Garth Greenwell (whom I consider truly virtuosic -- and virtuosity (even without heart) is something I can admire for its own sake, regardless) writes in the last issue of Brick Mag about leaving the academy and the influence of high school teaching on his writing:

"Real growth for a writer, I tell my students, happens outside of the workshop, and it has nothing to do with the trappings of a career. To be a better writer requires finding a way to care about things more deeply and more broadly, to become more interested in the world, to observe it more finely. This awareness of my own affective embeddedness in the world is what allowed me to become a novelist. The gift of those years of teaching was the discovery of a feeling I had never suspected in myself before, a capacity for urgent and disinterested—I’m tempted to say novelistic—love."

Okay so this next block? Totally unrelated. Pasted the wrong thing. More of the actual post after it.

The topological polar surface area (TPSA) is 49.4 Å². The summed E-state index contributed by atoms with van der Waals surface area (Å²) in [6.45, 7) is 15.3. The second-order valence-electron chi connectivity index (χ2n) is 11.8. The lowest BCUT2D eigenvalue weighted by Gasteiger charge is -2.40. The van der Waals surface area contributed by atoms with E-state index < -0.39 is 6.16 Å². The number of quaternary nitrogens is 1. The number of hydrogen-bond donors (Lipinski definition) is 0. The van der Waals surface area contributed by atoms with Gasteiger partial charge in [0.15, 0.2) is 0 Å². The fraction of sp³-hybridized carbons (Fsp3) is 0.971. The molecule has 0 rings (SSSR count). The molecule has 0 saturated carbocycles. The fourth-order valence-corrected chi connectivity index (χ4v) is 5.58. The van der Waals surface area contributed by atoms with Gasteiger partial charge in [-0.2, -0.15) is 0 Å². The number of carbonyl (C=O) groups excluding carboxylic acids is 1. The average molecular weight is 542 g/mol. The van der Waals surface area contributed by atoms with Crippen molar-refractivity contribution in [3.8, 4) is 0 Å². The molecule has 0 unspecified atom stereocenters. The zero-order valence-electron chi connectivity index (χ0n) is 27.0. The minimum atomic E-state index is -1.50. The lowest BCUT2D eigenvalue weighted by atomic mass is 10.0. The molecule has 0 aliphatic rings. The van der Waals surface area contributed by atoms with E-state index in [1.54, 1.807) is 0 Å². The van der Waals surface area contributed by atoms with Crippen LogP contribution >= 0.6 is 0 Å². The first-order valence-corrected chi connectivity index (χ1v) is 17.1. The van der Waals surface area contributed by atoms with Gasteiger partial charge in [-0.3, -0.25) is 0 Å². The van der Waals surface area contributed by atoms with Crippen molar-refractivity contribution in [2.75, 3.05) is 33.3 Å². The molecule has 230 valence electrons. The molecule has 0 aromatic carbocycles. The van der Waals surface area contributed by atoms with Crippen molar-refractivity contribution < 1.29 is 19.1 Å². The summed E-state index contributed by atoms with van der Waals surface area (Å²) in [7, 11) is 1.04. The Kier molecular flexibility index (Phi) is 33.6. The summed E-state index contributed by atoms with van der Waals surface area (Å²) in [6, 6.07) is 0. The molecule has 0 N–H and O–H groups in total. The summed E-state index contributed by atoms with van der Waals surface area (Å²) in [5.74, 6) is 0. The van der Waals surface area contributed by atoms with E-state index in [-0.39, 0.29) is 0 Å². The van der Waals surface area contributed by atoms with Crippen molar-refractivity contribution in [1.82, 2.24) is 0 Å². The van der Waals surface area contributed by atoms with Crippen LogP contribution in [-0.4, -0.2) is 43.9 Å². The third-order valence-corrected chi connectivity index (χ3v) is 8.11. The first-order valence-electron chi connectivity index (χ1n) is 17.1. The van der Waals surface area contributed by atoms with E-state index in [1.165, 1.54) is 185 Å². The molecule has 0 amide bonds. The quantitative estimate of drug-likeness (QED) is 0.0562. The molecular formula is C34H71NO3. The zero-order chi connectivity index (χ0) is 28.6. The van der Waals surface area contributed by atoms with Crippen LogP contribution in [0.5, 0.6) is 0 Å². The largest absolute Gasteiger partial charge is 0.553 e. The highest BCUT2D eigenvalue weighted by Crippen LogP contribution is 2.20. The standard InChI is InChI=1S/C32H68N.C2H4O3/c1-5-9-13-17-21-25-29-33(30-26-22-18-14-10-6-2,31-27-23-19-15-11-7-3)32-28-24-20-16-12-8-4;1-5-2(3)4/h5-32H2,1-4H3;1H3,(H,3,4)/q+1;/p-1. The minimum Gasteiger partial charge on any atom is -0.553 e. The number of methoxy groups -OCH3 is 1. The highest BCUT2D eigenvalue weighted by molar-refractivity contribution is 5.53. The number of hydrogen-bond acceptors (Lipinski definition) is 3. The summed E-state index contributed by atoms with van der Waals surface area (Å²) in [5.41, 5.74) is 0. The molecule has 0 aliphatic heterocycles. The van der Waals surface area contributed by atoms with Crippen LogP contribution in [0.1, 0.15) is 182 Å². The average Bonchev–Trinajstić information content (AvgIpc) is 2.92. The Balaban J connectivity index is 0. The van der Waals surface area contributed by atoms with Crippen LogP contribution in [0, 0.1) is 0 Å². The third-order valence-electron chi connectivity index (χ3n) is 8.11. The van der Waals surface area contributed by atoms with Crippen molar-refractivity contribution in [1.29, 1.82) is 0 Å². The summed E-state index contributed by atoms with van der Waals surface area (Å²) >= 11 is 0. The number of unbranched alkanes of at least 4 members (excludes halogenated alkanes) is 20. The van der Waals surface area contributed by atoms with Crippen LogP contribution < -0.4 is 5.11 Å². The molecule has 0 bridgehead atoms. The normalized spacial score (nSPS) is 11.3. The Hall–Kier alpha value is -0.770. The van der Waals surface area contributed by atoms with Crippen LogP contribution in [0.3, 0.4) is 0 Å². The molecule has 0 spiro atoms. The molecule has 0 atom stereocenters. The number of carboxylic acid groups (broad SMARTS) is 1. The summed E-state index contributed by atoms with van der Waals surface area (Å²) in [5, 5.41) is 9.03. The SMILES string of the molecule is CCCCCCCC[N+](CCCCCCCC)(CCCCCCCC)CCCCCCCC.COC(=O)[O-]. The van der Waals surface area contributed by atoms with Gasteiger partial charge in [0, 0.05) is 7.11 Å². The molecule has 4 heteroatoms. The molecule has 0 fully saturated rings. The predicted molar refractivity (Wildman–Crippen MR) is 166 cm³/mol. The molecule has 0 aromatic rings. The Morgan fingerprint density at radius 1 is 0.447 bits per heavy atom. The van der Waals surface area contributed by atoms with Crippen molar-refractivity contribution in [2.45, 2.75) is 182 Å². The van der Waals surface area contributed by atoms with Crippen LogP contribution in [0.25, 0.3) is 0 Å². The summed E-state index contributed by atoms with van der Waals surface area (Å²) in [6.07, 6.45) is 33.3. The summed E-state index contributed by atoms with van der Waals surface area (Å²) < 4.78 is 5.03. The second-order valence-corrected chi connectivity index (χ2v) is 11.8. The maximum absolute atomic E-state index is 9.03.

Also echoing parts of an old conversation with the Young Historian, who says about sabbaticals: "I think the immense luxury of belonging to Harvard while also being able to leave its physical space has enabled me to think more about thinking with my heart, adding more care to whatever intelligence I possess."

That we are skilled, brilliant even, is seldom in serious doubt even when our neuroticism persuades us otherwise; we've had too long been cultivated to (and validated in) that belief; the work of applying care and sensitivity to our intellect is, however, an ongoing work I'm trying to keep in my focus, and in my personal life too.

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